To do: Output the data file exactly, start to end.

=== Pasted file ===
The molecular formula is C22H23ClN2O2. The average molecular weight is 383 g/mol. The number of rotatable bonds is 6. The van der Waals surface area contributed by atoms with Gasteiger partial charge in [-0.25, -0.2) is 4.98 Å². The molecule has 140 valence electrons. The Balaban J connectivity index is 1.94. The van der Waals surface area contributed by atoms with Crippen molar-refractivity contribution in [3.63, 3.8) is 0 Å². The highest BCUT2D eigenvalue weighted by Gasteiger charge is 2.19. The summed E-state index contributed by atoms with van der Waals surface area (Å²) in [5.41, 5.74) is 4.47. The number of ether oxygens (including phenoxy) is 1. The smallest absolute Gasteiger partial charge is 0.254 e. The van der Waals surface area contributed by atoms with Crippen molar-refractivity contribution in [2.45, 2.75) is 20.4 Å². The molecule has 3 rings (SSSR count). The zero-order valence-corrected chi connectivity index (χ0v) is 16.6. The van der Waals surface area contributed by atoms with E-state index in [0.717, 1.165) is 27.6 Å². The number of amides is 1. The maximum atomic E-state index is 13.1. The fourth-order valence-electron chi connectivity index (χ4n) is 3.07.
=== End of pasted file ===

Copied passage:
The molecular formula is C22H23ClN2O2. The average molecular weight is 383 g/mol. The number of rotatable bonds is 6. The van der Waals surface area contributed by atoms with Gasteiger partial charge in [-0.25, -0.2) is 4.98 Å². The molecule has 140 valence electrons. The Balaban J connectivity index is 1.94. The van der Waals surface area contributed by atoms with Crippen molar-refractivity contribution in [3.63, 3.8) is 0 Å². The highest BCUT2D eigenvalue weighted by Gasteiger charge is 2.19. The summed E-state index contributed by atoms with van der Waals surface area (Å²) in [5.41, 5.74) is 4.47. The number of ether oxygens (including phenoxy) is 1. The smallest absolute Gasteiger partial charge is 0.254 e. The van der Waals surface area contributed by atoms with Crippen molar-refractivity contribution in [2.45, 2.75) is 20.4 Å². The molecule has 3 rings (SSSR count). The zero-order valence-corrected chi connectivity index (χ0v) is 16.6. The van der Waals surface area contributed by atoms with E-state index in [0.717, 1.165) is 27.6 Å². The number of amides is 1. The maximum atomic E-state index is 13.1. The fourth-order valence-electron chi connectivity index (χ4n) is 3.07.